Last week, I began my VR diary series, which is going to document my adventures in virtual reality beyond gaming. Every week, I'll be looking to see if I can replicate, or even enhance, the less thrilling details of life with its virtual reality equivalent.
I'm looking to see how far VR has come, and to prove that VR isn't just a medium for us to entertain ourselves with games and 360 videos of people jumping off mountains. It can be productive, too.
And what could be more productive than creating a work of art? You're filling an empty canvas with something, whether it be a recreation of something real or something completely from your imagination. You're turning nothing into something.
Catch up: Week 1 β How I'm going to live in VR
Last summer, I attended HTC's Vive X demo day and stumbled across a company called Limitless. It was founded by veterans from Pixar and DreamWorks Animation, and in my discussions with them they expressed a desire to lower the skill barrier for art and animation.
Drawing is hard. It can look absurdly simple, and even calming, but then you actually try it and find out you lack the imagination and hand-eye coordination to pull off much more than a stick figure. That conversation with the people from Limitless stuck with me, and made me eager to see if I could use VR to improve my artistic talent.
I would have loved to start with Limitless, a piece of software that quickly let me animate a few seconds of footage, but the company has since been purchased by Lytro. So I turned to what most people turn to in times of sadness: Facebook.
Specifically, Facebook Spaces. When my colleague Sophie tried out Facebook Spaces, I was intrigued by the idea of being able to draw things in VR while your friends were watching you. Like being a regular Bob Ross, or those caricature artists you see on the sidewalks of especially touristy sections of major cities. How could I resist making happy trees for people?
Excited, I proudly called for requests during my broadcast, only to get one: "Draw me like one of your French girls". I did the best I could, drawing my friend as a red outline of a person lying down, but I was also embarrassed by my now-public lack of artistic skill. I was not an artist, I was an amateur. Not even a Leonardo DiCaprio, let alone a da Vinci.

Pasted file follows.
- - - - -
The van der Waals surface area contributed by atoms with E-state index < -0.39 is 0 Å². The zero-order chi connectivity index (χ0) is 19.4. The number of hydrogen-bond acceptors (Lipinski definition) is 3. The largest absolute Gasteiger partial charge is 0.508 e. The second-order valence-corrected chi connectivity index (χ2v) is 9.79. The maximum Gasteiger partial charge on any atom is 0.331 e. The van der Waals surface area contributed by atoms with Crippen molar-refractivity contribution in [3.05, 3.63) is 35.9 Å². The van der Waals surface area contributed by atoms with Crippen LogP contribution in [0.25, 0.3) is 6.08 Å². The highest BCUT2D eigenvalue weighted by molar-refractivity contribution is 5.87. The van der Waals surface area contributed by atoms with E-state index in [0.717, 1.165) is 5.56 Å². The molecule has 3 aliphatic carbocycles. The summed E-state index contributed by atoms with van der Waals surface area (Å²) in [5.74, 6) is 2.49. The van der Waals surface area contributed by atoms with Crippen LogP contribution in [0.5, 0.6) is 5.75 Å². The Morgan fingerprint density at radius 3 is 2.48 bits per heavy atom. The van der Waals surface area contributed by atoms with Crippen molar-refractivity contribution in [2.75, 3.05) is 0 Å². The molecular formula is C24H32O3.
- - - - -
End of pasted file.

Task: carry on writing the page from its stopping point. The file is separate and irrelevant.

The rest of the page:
An open canvas
I decided to change gears and take things more slowly. Google's Tilt Brush is a popular bit of software for demoing VR, so I figured if a program is good enough to introduce people to a whole new technology medium, it's good enough to turn me into a Michelangelo.
VR offers a large canvas that you can play around in; you don't have to limit yourself to a single piece of paper. So guess what I did? I limited myself. I drew out a simple rectangle and kept myself within its confines. I wanted to attempt a portrait, but I didn't want to go for realism. One, because there's no way I'm that talented, and two, because it would allow me to better experiment.
So I drew out a quick sketch of a shape that roughly looked like a person, with a horizon behind them. Once I did that, I worried about colouring things in until I realized I could simply fill the colour behind my portrait figure. What I had forgotten was that in VR, you have a 3D plane to create in. I could simply layer the sections of the painting on top of each other. The portrait first, the background next and the colours behind that. It automatically creates a sense of depth. Voila, my first digital painting was born. I called it The Virtu Lisa (see above).
I had done it, and the sensation of accomplishment sparked inspiration for a blizzard of digital paintings. A beach scene I like to call The Crab's Delight followed, and then I decided to throw off the shackles of self-imposed limitations and go wild. The next period of my artistic life is my most fertile.